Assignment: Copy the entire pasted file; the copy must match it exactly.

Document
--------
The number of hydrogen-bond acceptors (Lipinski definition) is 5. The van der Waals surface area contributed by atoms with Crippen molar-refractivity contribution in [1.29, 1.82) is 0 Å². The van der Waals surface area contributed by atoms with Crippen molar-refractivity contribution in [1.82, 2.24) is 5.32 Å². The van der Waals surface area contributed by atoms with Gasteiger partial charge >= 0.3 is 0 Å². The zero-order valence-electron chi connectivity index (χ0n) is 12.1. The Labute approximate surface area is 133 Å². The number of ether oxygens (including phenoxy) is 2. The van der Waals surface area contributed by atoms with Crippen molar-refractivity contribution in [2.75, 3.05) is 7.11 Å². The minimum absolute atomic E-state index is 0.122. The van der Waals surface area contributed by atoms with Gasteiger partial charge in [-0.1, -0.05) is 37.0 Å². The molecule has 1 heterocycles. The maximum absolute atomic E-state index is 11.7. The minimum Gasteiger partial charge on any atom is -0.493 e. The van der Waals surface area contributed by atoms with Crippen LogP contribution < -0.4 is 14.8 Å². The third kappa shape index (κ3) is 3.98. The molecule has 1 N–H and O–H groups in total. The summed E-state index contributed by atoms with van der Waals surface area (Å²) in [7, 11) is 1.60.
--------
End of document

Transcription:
The number of hydrogen-bond acceptors (Lipinski definition) is 5. The van der Waals surface area contributed by atoms with Crippen molar-refractivity contribution in [1.29, 1.82) is 0 Å². The van der Waals surface area contributed by atoms with Crippen molar-refractivity contribution in [1.82, 2.24) is 5.32 Å². The van der Waals surface area contributed by atoms with Gasteiger partial charge >= 0.3 is 0 Å². The zero-order valence-electron chi connectivity index (χ0n) is 12.1. The Labute approximate surface area is 133 Å². The number of ether oxygens (including phenoxy) is 2. The van der Waals surface area contributed by atoms with Crippen molar-refractivity contribution in [2.75, 3.05) is 7.11 Å². The minimum absolute atomic E-state index is 0.122. The van der Waals surface area contributed by atoms with Gasteiger partial charge in [-0.1, -0.05) is 37.0 Å². The molecule has 1 heterocycles. The maximum absolute atomic E-state index is 11.7. The minimum Gasteiger partial charge on any atom is -0.493 e. The van der Waals surface area contributed by atoms with Crippen LogP contribution < -0.4 is 14.8 Å². The third kappa shape index (κ3) is 3.98. The molecule has 1 N–H and O–H groups in total. The summed E-state index contributed by atoms with van der Waals surface area (Å²) in [7, 11) is 1.60.